The dollar eased on Thursday as investors scooped up higher-risk currencies after a run of strong U.S. economic data reinforced confidence in the global growth outlook, even though the Federal Reserve looks set to raise interest rates further.
Data from the U.S. Commerce Department showed on Wednesday that U.S. retail sales rebounded sharply in January after two straight monthly declines, driven by purchases of big-ticket items like motor vehicles and other goods.
That came just a day after U.S. inflation figures showed consumer prices slowing, but still sticky. Data from earlier this month also showed that U.S. job growth accelerated sharply in January, pointing to a resilient economy.
However, the question for market watchers is how well the economy can continue to hold up, especially as rates head much higher than many originally thought.
“The data is coming in strong, and it is leading people to price out the ‘Armageddon-recession’ scenario that everyone was expecting at the start of the year, but I’m not sure one CPI and one retail sales print is enough for everyone to think all is fine and dandy with the economy once more,” Tarder strategist Michael Brown said.
“The logic is sound, but the flipside to that – to play devil’s advocate a little bit – is: rates higher for longer, but can the economy withstand a 5.5% rate for particularly long?”
The interest rate futures market, or curve, shows U.S. rates could peak close to 5.25% by July before dropping to 5.0% by the end of the year.
“I would say if you looked at the curve, that’s pricing 30-ish basis points of cuts between July and December. The curve is saying the economy wouldn’t be able to withstand that,” Brown said.
The U.S. dollar index fell 0.1% to 103.73, after touching a six-week high of 104.11 the previous day.
Expectations for U.S. monetary policy have shifted dramatically even since the start of the month. On Feb. 1, markets were priced for a peak of 4.83% by July, with a drop to 4.5% by the year-end.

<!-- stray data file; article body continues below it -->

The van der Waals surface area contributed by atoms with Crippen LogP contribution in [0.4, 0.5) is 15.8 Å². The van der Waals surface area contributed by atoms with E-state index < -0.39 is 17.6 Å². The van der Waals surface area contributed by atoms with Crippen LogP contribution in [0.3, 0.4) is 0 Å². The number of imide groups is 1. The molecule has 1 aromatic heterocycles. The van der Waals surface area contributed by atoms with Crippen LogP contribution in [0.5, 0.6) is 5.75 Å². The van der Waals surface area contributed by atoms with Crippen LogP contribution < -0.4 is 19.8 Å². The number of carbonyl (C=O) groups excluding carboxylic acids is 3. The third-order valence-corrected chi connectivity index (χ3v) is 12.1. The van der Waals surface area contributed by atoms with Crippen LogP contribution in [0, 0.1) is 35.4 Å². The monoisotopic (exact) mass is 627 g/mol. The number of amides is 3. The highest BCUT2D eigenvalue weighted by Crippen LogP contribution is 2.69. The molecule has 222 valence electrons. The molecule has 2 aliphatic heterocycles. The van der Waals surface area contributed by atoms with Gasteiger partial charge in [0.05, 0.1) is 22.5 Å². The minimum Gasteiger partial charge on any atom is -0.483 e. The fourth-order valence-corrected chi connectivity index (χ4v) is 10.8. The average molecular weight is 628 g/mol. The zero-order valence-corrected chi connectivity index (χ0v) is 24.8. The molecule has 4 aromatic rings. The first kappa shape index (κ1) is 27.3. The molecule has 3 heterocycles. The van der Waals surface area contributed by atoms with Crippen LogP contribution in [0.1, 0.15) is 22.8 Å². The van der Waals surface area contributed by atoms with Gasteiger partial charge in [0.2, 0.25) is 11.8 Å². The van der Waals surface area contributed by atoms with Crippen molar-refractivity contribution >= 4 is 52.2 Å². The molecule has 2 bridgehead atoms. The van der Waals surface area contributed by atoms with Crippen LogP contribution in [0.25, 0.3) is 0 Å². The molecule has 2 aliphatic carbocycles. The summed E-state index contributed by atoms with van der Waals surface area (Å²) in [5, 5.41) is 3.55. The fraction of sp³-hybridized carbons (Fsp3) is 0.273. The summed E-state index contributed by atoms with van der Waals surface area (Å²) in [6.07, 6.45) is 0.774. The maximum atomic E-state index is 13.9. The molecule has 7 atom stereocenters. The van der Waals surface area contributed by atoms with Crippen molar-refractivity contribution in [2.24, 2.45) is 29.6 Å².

Evidence of economic strength undermined the dollar on Thursday, but it gave equities and commodities a lift.
“If we take a step back, the better-than-expected U.S. data should support the global growth picture. In addition, China’s reopening story has yet to fully play out and if data in the coming weeks starts to show a pick-up in activity, then this should bode well for global growth,” said Christopher Wong, a currency strategist at OCBC.
With the dollar on the back foot, the euro rose 0.2% to $1.07095, having hit six-week lows earlier in the week. That said, it is still more than 11% above late September’s 20-year low.
Sterling rose 0.1% to $1.20465, after having lost more than 1% on Wednesday.
British inflation slowed more than expected in January and there were signs that price pressures are cooling in parts of the economy, such as services, that the Bank of England (BoE) watches closely.
The BoE has already indicated that it may stop raising rates in March and Wednesday’s inflation data reinforced that view.
Meanwhile, the yen gained broadly, pushing the dollar down by 0.2% to 133.91, and the euro down 0.1% to 143.3. Yen traders are waiting for a speech by Kazuo Ueda, the nominee to become the Bank of Japan’s next governor, at a confirmation hearing at the lower house of parliament on Feb. 24.